Summer is in full swing, and you know what that means in Tennessee, whiskey, and barbecue! Now that the pandemic is slowing down, families and friends are getting get back together. While you’re throwing parties in your backyard this year, the last thing you want to do is worry about an ugly lawn. But our hot summers can wreak havoc on your grass, and sometimes lawn diseases can rear their ugly heads. If you aren’t vigilant, these diseases could spell disaster for your lawn and all your hard work. Know the signs and spot lawn diseases before they cause too much damage. Here is a list of the most common lawn diseases in Tennesee.
Also known as pink snow mold, fusarium blight is a lawn disease that attacks mainly cool-season grasses such as Kentucky bluegrass, fescues, and perennial ryegrass. Fusarium blight is a devastating disease that is most noticeable and damaging during hot, dry conditions of summer. The disease appears as small patches of dead grass ranging from six inches to one foot in diameter. As time passes, the patches will continue to spread over the entire lawn and destroy whole swaths of grass if left untreated. To prevent fusarium blight, set your mower to the highest setting possible, at least three inches, and fertilize your lawn in the fall.
Dollar spot is a lawn disease that is caused when our grass remains wet for too long. This usually happens after it rains or when we water our lawn too long. Dollar spot is most common in the spring when night temperatures are above 50 degrees. Dollar spot can make patches of your grass appear white or bleached. Symptoms don’t usually start appearing until late spring or early summer. To prevent dollar spot, try watering first thing in the morning, so the sun has time to dry out your lawn.
Necrotic Ring Spot
Necrotic ring spot is a nasty disease that affects the crowns and roots of cool-season grasses. It can appear as green to straw-colored blotches on your grass that can grow from several inches to several feet. As it progresses across your lawn, the grass on the outside edge of the ring begins to die while the center remains green. Prevention of necrotic ring spots includes overseeding with other strains of cool-season grass and proper irrigation techniques.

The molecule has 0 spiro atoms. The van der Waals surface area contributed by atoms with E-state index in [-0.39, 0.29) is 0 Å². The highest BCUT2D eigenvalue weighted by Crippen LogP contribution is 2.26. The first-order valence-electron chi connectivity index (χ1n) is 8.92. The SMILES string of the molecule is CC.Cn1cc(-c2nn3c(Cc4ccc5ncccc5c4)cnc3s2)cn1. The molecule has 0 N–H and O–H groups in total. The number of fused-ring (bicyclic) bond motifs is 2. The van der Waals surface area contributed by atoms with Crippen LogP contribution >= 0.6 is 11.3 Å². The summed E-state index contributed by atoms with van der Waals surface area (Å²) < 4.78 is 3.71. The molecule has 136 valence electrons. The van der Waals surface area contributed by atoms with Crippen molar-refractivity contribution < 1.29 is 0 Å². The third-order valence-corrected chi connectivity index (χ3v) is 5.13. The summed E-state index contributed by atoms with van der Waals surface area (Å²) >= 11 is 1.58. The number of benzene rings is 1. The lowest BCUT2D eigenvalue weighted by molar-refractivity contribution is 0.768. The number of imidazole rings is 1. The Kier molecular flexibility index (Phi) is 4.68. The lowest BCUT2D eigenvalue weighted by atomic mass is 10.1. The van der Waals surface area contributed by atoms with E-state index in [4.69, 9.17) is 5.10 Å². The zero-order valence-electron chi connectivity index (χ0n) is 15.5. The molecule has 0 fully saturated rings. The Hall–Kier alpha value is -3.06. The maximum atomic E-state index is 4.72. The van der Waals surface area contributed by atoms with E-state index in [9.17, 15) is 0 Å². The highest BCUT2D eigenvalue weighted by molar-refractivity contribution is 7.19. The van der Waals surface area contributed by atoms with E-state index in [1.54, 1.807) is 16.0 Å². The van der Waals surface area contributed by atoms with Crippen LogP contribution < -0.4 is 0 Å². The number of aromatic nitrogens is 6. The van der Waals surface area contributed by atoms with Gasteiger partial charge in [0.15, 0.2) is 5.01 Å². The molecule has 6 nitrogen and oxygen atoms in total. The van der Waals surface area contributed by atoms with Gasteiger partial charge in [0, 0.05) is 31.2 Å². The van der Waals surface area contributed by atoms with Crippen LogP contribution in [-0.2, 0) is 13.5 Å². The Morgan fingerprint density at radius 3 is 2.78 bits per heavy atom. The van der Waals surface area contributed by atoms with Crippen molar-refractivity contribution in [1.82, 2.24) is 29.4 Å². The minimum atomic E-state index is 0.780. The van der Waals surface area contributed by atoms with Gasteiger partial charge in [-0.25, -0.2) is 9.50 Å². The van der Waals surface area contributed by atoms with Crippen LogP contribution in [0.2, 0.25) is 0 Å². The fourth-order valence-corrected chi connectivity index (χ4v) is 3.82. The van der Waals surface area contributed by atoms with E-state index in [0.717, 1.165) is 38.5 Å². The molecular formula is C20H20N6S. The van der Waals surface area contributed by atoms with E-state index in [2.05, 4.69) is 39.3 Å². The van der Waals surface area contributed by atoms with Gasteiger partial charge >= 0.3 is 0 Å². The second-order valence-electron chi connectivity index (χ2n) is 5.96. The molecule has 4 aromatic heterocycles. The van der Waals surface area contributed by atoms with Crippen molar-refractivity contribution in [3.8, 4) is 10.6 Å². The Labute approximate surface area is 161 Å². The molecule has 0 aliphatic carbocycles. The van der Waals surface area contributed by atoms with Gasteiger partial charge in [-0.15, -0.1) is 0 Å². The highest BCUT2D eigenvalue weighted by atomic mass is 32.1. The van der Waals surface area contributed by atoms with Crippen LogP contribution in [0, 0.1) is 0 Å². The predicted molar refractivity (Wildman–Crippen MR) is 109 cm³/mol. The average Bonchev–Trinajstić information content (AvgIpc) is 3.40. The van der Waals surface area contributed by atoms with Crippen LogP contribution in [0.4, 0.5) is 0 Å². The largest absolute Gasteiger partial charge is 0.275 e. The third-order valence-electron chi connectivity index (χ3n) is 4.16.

Appearing as small concave circular patches, Pythium blight can affect all grass types. In Tennessee, cool-season grasses predominate. The cool-season variant of Pythium blight thrives in hot, humid weather and can grow to a foot in diameter. In warm-season grasses, it appears as black or purple spots that can grow and merge into larger ones. You can reduce your chances of getting Pythium blight by watering in the early morning hours, before sunrise, and avoiding excessive nitrogen use in your fertilizer.
Brown patch appears as a tan or circular pattern that can grow from several inches to several feet in diameter. It is prevalent during hot and humid conditions, especially at night. Other factors contributing to brown patches are poor soil drainage, compacted soil, overwatering, and watering too late in the afternoon. Basically, anything that prevents your grass from drying out. Brown patch can weaken and kill your grass, leaving the space open for weeds and pests to invade. Prevention of brown patch includes overseeding with different varieties of grass and proper irrigation practices.
Invest in a Lawn Care Program With Emerald Island Lawn Service
At Emerald Island Lawn Service, we want to help prevent lawn disease from taking over your Tennessee lawn through our Lawn Care Program. Our comprehensive lawn care program offers the appropriate and adequate amount of fertilization your grass needs to stay healthy and strong and ward off pests and lawn diseases such as those mentioned above.
We also offer core aeration services for the continued maintenance and rejuvenation of your lawn. Contact us to learn more about each of these and all of our other programs. Give us a call at 865-588-4497 for more information. You can also request an easy quote here.
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